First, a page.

Mark De Cive-Lowe: CHURCH (ropeadope)

 |   |  1 min read

Mark De Clive-Lowe: The Processional
Mark De Cive-Lowe: CHURCH (ropeadope)

When I interviewed expat keyboard player/producer and remixer Mark De Clive-Lowe during his recent 36-hour visit to Auckland he was aware – after 10 years in London and five in LA where he lives with his wife, singer Nia Andrews, and two children – he was seen as a former Kiwi by some, although was insistent ours was the flag he flew, and how he was known internationally.

The visit home was to talk up this album, the first time he's done such promotion for a decade, but CHURCH is that important to him he came from two dates in Japan before returning to LA for an album launch.

Later this month he'll be launching it in New York.

That makes sense because the album emerged from his CHURCH nights in both US cities, and it sounds like a definitive statement of where's at right now, which is at the junction of jazz, hip-hop, House and clubland dance.

Playing acoustic piano again for the first time in a decade, De Clive-Lowe also shows confident reach in his arrangements for the US horn players (who includes top-flight NYC trombonist Robin Eubanks and his trumpeter brother Duane), hooks in some voodoo rhythms (Nova Roda) and delivers a mathematically complex dancefloor piece (Brukstep).

He also drops a lovely piano ballad Sketch for Miguel alongside a lively, full-bodied treatment of South African Abdullah Ibrahim's bouncy and percussive Imam (with sonic manipulations).

So if his sonic palette and influences are broad, the art is also in pulling all this together for an album which sounds cohesive, which he does by an astute running order which emphasises the discrete nature of each piece and also moves through moods: The rolling, exotically modal sound of the standout The Processional drops back for the follow-up Now or Never with Andrews on soulful vocals.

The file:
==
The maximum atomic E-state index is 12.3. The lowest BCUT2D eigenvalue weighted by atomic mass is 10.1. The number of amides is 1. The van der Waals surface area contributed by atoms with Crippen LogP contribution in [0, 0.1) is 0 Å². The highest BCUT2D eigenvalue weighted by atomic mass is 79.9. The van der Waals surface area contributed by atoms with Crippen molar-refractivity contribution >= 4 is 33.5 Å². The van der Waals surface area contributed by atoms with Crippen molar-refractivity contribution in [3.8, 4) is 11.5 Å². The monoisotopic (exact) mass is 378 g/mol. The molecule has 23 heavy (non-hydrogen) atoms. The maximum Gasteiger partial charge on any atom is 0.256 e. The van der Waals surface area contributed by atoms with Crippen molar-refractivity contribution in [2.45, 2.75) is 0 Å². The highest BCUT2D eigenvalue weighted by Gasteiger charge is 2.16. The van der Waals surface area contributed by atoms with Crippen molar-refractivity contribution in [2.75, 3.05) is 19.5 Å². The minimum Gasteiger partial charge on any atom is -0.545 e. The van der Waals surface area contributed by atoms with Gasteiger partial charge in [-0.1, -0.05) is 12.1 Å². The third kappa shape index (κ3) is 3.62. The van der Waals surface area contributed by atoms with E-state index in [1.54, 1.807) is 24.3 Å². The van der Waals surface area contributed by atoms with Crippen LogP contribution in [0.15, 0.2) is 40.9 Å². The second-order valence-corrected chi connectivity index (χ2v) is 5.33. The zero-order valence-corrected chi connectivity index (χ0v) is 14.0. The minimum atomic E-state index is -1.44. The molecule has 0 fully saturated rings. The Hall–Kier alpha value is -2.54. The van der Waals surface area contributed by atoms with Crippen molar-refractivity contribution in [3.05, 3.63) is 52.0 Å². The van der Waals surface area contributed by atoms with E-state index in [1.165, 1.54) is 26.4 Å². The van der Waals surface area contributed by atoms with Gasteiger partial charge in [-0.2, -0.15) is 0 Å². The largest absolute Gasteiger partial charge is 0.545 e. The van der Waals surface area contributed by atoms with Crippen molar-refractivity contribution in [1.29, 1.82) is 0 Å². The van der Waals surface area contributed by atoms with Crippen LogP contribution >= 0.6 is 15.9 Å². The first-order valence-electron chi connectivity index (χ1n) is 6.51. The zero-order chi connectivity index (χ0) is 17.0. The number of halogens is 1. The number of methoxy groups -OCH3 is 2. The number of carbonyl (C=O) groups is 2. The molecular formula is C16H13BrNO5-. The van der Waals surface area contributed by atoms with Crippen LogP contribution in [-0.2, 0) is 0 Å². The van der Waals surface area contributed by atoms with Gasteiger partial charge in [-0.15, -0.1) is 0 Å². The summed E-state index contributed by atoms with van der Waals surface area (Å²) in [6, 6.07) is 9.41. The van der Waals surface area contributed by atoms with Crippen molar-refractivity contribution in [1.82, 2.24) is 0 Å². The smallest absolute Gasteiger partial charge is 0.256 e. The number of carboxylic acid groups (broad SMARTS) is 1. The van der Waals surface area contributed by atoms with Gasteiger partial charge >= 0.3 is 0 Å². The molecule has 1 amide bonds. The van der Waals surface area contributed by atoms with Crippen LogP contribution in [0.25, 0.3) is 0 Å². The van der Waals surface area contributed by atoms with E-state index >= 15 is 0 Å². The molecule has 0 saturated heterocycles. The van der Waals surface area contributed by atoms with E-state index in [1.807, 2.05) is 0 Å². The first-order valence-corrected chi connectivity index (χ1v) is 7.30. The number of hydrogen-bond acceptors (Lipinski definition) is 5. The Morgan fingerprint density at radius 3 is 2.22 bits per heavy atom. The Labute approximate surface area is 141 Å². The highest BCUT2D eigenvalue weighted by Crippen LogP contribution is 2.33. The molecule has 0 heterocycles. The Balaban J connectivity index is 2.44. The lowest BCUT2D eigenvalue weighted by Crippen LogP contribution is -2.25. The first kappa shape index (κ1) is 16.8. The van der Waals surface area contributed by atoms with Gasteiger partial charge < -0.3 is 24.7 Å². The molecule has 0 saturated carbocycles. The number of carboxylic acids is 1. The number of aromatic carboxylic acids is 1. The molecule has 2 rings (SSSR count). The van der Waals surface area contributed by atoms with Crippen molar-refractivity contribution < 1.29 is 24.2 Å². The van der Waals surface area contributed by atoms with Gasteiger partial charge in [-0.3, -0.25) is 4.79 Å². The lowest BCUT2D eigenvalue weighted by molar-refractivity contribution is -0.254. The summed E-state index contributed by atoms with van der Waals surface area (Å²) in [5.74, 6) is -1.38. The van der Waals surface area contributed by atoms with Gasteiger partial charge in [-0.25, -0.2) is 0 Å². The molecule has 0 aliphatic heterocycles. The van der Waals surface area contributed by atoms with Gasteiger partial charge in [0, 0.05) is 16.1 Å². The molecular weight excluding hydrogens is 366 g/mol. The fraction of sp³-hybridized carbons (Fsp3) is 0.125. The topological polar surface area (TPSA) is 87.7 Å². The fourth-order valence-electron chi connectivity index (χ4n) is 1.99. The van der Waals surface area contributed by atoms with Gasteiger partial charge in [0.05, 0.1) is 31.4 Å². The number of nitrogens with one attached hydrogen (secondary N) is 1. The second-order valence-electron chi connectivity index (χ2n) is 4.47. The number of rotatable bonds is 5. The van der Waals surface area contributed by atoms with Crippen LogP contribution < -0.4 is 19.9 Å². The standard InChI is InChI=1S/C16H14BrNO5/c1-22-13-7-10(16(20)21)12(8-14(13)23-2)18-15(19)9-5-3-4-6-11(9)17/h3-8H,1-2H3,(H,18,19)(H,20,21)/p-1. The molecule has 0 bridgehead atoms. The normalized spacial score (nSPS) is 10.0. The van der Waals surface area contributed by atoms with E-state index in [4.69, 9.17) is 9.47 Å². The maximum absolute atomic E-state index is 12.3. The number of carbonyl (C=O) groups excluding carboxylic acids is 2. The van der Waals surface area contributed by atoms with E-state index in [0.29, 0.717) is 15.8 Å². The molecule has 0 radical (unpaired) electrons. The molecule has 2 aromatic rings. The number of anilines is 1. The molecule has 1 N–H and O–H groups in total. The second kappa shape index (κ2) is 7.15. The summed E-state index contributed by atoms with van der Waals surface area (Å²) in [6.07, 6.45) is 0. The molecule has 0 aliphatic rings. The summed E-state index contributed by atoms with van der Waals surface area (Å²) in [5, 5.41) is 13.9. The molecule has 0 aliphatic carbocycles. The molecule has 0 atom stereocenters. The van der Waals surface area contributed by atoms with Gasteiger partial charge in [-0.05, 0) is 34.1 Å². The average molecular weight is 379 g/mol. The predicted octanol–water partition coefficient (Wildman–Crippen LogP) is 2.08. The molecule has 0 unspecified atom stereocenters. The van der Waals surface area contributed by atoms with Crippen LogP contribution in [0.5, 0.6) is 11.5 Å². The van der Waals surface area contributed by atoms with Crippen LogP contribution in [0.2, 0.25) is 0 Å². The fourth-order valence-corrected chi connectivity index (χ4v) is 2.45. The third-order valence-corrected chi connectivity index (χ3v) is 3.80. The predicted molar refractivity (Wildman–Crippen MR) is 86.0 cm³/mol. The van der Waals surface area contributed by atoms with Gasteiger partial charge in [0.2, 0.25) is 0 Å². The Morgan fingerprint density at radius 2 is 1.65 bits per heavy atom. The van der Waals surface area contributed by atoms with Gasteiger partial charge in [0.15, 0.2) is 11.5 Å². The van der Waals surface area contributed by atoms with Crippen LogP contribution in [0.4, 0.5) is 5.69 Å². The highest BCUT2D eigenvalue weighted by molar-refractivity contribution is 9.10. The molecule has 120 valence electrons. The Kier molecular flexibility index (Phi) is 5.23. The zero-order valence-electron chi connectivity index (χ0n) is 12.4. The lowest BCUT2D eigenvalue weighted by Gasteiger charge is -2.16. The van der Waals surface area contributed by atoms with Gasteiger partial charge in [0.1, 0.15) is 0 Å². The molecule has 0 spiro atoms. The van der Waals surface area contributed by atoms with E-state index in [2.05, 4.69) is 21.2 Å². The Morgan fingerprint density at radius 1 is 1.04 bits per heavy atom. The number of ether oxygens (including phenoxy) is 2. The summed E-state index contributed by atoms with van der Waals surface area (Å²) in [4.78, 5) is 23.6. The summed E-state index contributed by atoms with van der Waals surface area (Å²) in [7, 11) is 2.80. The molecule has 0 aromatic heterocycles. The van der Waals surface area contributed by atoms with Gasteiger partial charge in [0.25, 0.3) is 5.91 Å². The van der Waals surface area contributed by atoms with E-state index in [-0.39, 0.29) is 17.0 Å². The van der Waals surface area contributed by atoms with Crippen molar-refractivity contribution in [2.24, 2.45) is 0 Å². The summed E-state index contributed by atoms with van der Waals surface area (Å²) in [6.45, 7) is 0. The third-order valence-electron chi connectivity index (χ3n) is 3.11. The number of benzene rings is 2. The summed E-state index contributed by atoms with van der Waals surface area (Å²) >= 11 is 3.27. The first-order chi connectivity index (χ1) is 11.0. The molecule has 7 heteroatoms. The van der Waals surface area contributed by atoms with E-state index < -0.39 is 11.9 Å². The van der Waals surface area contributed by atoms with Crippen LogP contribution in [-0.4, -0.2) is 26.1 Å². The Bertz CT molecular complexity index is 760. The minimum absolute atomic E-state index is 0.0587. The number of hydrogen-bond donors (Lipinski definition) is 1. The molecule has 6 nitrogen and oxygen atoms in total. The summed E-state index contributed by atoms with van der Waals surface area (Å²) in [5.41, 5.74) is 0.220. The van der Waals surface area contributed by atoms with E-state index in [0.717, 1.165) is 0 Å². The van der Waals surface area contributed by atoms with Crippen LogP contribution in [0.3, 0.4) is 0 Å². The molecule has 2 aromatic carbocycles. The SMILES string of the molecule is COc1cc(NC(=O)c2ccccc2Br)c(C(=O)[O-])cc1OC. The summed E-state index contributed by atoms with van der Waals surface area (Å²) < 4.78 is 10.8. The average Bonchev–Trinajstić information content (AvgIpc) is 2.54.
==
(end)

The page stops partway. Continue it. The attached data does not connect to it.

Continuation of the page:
CHURCH – the name an allusion to the celebratory nature of black gospel churches as well as his club nights of jazz-into-danceparty – packs a lot of jazz and personal history into its 13 tracks (there's some astral jazz on their woozy version of Charles Earland's Mason's Galaxy from the 70s, complete with spaceflight electro-bleeps).

If the opener The Mission with big-ups about De Clive-Lowe from rapper John Robinson sounds initially off-putting, CHURCH is a fascinating, enjoyable and rewarding journey thereafter.

Share It

Your Comments

post a comment

More from this section   Music articles index

The Bemsha Swing: Against Friends and Lovers (Muzai)

The Bemsha Swing: Against Friends and Lovers (Muzai)

Courageous and/or foolhardy is a furious post-punk bassist and guitaring duo (with a pneumatic drill drum machine, buzz-shred guitar chords) which would name itself after a Thelonious Monk tune.... > Read more

Devendra Banhart: Smokey Rolls Down Thunder Canyon (XL)

Devendra Banhart: Smokey Rolls Down Thunder Canyon (XL)

Widely credited as the figurehead of the neo-folk movement (which owes more to early jazzy folk-rocking Donovan than Dylan in its encompassing vision and musical ambition), Texas-born Banhart has... > Read more

Elsewhere at Elsewhere

JABBERROCK: THE ULTIMATE BOOK OF ROCK'N'ROLL QUOTATIONS by RAYMOND OBSTFELD AND PATRICIA FITZGERALD

JABBERROCK: THE ULTIMATE BOOK OF ROCK'N'ROLL QUOTATIONS by RAYMOND OBSTFELD AND PATRICIA FITZGERALD

This lightweight but cheap paperback provides some funny observations (such as Elvis Costello's "Rock'n'roll is the lowest form of life known to man"), but mostly it proves we're lucky... > Read more

WE NEED TO TALK ABOUT . . . TOMMY QUICKLY: The career that couldn't be created

WE NEED TO TALK ABOUT . . . TOMMY QUICKLY: The career that couldn't be created

At the end of '63 the fresh and freckle-faced 18-year old Tommy Quickly was standing at the door of his dreams: he'd been signed by Beatles manager Brian Epstein (who had changed his name from... > Read more